JUICE: Power = Knowledge

By Published On: May 3, 2013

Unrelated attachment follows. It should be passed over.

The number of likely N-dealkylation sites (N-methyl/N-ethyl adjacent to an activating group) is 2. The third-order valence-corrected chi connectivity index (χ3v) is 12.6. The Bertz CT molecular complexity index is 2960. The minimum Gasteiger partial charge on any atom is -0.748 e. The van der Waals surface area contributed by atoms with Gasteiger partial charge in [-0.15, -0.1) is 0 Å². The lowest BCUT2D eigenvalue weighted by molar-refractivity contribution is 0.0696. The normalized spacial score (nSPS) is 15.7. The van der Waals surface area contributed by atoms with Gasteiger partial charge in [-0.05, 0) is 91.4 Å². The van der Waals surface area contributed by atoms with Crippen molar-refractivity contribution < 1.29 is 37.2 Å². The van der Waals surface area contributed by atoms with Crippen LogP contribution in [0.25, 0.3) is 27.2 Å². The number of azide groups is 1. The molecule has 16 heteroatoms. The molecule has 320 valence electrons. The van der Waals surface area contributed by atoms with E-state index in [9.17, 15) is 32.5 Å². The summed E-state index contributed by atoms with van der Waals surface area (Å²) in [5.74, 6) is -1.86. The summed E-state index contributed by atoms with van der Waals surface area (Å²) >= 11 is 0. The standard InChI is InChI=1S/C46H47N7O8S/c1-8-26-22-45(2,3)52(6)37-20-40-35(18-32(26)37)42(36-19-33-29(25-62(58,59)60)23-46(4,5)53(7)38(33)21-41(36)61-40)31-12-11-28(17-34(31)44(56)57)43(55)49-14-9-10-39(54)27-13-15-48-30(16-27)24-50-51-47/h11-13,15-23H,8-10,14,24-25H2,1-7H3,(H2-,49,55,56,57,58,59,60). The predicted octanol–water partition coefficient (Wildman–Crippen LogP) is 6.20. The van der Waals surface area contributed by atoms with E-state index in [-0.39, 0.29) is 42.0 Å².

With mixed emotions I pass up tempting discounts offered by store loyalty cards. I don’t want my purchases tracked and used to enable a company’s unwelcome marketing pitches. But I wonder if I’m giving up the savings for nothing. Buying with a credit card—even without the loyalty addition—my purchases are tracked, just by another firm. When I go online to buy office supplies or read reviews on Yelp, my internet activities also are an open book read by companies pushing products. While I do what I can to maintain some semblance of privacy, particularly in my home, it is an uphill battle. Cell phones, their cameras, near-universal access to the web, and smart meters all reveal intimate details of my life. At least with “smart” meter data, there is ongoing debate at the state level about who gets access to data about when I shower, sauté vegetables, leave my pets alone, my kids with latchkeys, or surf the web. Also under discussion is who decides whether my energy use should be revealed, how much gets released and in what form. The biggest issue is how much of my personal data should get clumped with—or aggregated—with other ratepayers’ power info. Marketing companies are chomping at the bit for access to detailed smart meter information to propel their products. At the same time, some policy makers and consultants are calling for greater data transparency for bona fide reasons. "Everywhere you look data is being mined, a lot of it for marketing research,” said Ken Alex, director of the Office of Planning & Research. “It is time to use it on behalf of the public and public interest." He and others insist the current limits on utility energy data impede tracking the effectiveness of utility energy savings and demand response programs and of clean energy efforts in California. “There is virtually no baseline data” against which to measure on-the-ground savings from energy efficiency programs and the effectiveness of renewable and climate protection mandates, Dr. Stephanie Pincetl, adjunct professor and director of the Center for Sustainable Communities at the Institute of the Environment & Sustainability at the University of California at Los Angeles, said during a “thought leaders’” session at the California Public Utilities Commission last month. Data transparency is a big deal. Pincetl noted that comparing imputed results from program models with real results could reveal whether a program is working. It is also a critical tool for guiding and improving energy planning, forecasting and rate equity. Private utilities are resisting the push for increased data transparency, asserting that consumer privacy would be compromised. I find their pleas disingenuous given the years they’ve spent pushing smart meters and fighting opt-outs for those who want to keep their analog meters. Utilities aren’t alone. Privacy advocates insist that revealing smart meter data violates the 4th Amendment and its prohibition again unreasonable searches. “Our sacred space is in the home,” said Lila Bailey, University of California, Berkeley, Samuelson Law, Technology & Public Policy clinic teaching fellow. Are policymakers’ good intentions on data transparency paving the way to data hell? Is it a choice between my dedication to supplying info to the state that is supposed to reduce all of our carbon footprints or my privacy? It is not a choice between the greater good or pulling down the shades. Regulators should continue their efforts to carefully weigh and craft how much, in what form, and whom to release my data. The state must allow me to decide whether or not I want my energy data use revealed. After all, they gave my utility the OK to slap on a smart meter without my consent—albeit with a belated opt-out option. That same choice should apply to the data revealed by that gizmo on the side of my house. Let me decide who I want to see my energy use data and to what degree. I want that Big Red Button to say “yes” or “no” to my very personal data being handed off. Not just a bill insert that I throw into recycling. Sure, the state data collectors have their reasons, many of which I support, but I have a shower curtain that I intend to continue to use.

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